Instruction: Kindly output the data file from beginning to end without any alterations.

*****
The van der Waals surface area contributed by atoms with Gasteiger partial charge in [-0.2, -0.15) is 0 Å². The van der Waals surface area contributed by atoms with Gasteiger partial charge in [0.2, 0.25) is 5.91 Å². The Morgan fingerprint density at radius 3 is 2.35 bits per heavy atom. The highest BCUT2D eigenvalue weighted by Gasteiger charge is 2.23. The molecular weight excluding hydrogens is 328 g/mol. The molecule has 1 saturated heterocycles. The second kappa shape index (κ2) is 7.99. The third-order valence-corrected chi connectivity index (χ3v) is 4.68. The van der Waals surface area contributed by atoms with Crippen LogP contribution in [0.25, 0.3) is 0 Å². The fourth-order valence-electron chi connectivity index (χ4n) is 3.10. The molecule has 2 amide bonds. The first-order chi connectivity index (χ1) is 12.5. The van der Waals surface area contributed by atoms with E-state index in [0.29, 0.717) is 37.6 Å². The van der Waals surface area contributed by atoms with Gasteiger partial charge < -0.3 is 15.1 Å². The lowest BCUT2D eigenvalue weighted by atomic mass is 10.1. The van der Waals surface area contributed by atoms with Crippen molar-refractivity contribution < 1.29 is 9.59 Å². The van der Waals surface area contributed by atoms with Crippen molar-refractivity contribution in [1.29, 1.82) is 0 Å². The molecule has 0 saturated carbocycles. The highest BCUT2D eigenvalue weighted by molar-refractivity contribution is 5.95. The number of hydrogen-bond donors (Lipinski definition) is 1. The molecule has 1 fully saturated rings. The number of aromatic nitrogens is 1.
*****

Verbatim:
The van der Waals surface area contributed by atoms with Gasteiger partial charge in [-0.2, -0.15) is 0 Å². The van der Waals surface area contributed by atoms with Gasteiger partial charge in [0.2, 0.25) is 5.91 Å². The Morgan fingerprint density at radius 3 is 2.35 bits per heavy atom. The highest BCUT2D eigenvalue weighted by Gasteiger charge is 2.23. The molecular weight excluding hydrogens is 328 g/mol. The molecule has 1 saturated heterocycles. The second kappa shape index (κ2) is 7.99. The third-order valence-corrected chi connectivity index (χ3v) is 4.68. The van der Waals surface area contributed by atoms with Crippen LogP contribution in [0.25, 0.3) is 0 Å². The fourth-order valence-electron chi connectivity index (χ4n) is 3.10. The molecule has 2 amide bonds. The first-order chi connectivity index (χ1) is 12.5. The van der Waals surface area contributed by atoms with E-state index in [0.29, 0.717) is 37.6 Å². The van der Waals surface area contributed by atoms with Gasteiger partial charge < -0.3 is 15.1 Å². The lowest BCUT2D eigenvalue weighted by atomic mass is 10.1. The van der Waals surface area contributed by atoms with Crippen molar-refractivity contribution < 1.29 is 9.59 Å². The van der Waals surface area contributed by atoms with Crippen molar-refractivity contribution in [1.29, 1.82) is 0 Å². The molecule has 0 saturated carbocycles. The highest BCUT2D eigenvalue weighted by molar-refractivity contribution is 5.95. The number of hydrogen-bond donors (Lipinski definition) is 1. The molecule has 1 fully saturated rings. The number of aromatic nitrogens is 1.